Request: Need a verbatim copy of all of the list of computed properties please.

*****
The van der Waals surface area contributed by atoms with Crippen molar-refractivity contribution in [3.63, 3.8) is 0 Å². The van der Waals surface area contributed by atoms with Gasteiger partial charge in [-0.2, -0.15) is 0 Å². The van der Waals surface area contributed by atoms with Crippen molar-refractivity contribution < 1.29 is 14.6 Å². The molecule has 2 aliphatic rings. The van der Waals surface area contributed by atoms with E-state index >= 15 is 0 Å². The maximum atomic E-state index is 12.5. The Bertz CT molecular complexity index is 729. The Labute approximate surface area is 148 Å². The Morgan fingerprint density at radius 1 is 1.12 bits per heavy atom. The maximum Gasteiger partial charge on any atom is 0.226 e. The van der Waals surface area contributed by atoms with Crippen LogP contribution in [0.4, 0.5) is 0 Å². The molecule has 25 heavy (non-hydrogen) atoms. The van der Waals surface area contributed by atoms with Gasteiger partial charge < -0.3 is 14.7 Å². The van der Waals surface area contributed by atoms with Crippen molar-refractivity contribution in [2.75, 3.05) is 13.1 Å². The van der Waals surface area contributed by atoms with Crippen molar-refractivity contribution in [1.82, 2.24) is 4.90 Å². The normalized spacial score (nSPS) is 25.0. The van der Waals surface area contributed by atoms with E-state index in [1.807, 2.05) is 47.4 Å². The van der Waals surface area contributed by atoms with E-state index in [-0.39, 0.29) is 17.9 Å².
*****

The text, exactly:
The van der Waals surface area contributed by atoms with Crippen molar-refractivity contribution in [3.63, 3.8) is 0 Å². The van der Waals surface area contributed by atoms with Gasteiger partial charge in [-0.2, -0.15) is 0 Å². The van der Waals surface area contributed by atoms with Crippen molar-refractivity contribution < 1.29 is 14.6 Å². The molecule has 2 aliphatic rings. The van der Waals surface area contributed by atoms with E-state index >= 15 is 0 Å². The maximum atomic E-state index is 12.5. The Bertz CT molecular complexity index is 729. The Labute approximate surface area is 148 Å². The Morgan fingerprint density at radius 1 is 1.12 bits per heavy atom. The maximum Gasteiger partial charge on any atom is 0.226 e. The van der Waals surface area contributed by atoms with Crippen LogP contribution in [0.4, 0.5) is 0 Å². The molecule has 25 heavy (non-hydrogen) atoms. The van der Waals surface area contributed by atoms with Gasteiger partial charge < -0.3 is 14.7 Å². The van der Waals surface area contributed by atoms with Crippen molar-refractivity contribution in [2.75, 3.05) is 13.1 Å². The van der Waals surface area contributed by atoms with Crippen molar-refractivity contribution in [1.82, 2.24) is 4.90 Å². The normalized spacial score (nSPS) is 25.0. The van der Waals surface area contributed by atoms with E-state index in [1.807, 2.05) is 47.4 Å². The van der Waals surface area contributed by atoms with E-state index in [-0.39, 0.29) is 17.9 Å².